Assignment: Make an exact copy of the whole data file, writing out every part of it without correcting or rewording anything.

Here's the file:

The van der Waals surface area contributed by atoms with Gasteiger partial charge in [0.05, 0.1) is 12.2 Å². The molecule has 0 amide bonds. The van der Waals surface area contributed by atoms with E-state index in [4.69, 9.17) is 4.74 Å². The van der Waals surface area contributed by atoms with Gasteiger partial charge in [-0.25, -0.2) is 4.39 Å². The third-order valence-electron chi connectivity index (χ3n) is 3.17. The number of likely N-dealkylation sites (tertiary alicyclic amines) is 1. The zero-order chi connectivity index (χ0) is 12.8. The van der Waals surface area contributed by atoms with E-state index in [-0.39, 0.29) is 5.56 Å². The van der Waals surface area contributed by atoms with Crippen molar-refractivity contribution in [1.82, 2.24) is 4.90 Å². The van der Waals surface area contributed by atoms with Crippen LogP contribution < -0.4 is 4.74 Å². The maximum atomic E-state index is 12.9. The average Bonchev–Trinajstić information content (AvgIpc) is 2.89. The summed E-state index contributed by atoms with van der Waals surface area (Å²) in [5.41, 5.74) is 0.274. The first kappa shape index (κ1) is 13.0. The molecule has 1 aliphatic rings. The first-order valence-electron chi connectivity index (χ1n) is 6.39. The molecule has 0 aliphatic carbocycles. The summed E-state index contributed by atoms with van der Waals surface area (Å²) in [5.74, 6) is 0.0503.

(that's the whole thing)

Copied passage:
The van der Waals surface area contributed by atoms with Gasteiger partial charge in [0.05, 0.1) is 12.2 Å². The molecule has 0 amide bonds. The van der Waals surface area contributed by atoms with E-state index in [4.69, 9.17) is 4.74 Å². The van der Waals surface area contributed by atoms with Gasteiger partial charge in [-0.25, -0.2) is 4.39 Å². The third-order valence-electron chi connectivity index (χ3n) is 3.17. The number of likely N-dealkylation sites (tertiary alicyclic amines) is 1. The zero-order chi connectivity index (χ0) is 12.8. The van der Waals surface area contributed by atoms with E-state index in [-0.39, 0.29) is 5.56 Å². The van der Waals surface area contributed by atoms with Crippen molar-refractivity contribution in [1.82, 2.24) is 4.90 Å². The van der Waals surface area contributed by atoms with Crippen LogP contribution < -0.4 is 4.74 Å². The maximum atomic E-state index is 12.9. The average Bonchev–Trinajstić information content (AvgIpc) is 2.89. The summed E-state index contributed by atoms with van der Waals surface area (Å²) in [5.41, 5.74) is 0.274. The first kappa shape index (κ1) is 13.0. The molecule has 1 aliphatic rings. The first-order valence-electron chi connectivity index (χ1n) is 6.39. The molecule has 0 aliphatic carbocycles. The summed E-state index contributed by atoms with van der Waals surface area (Å²) in [5.74, 6) is 0.0503.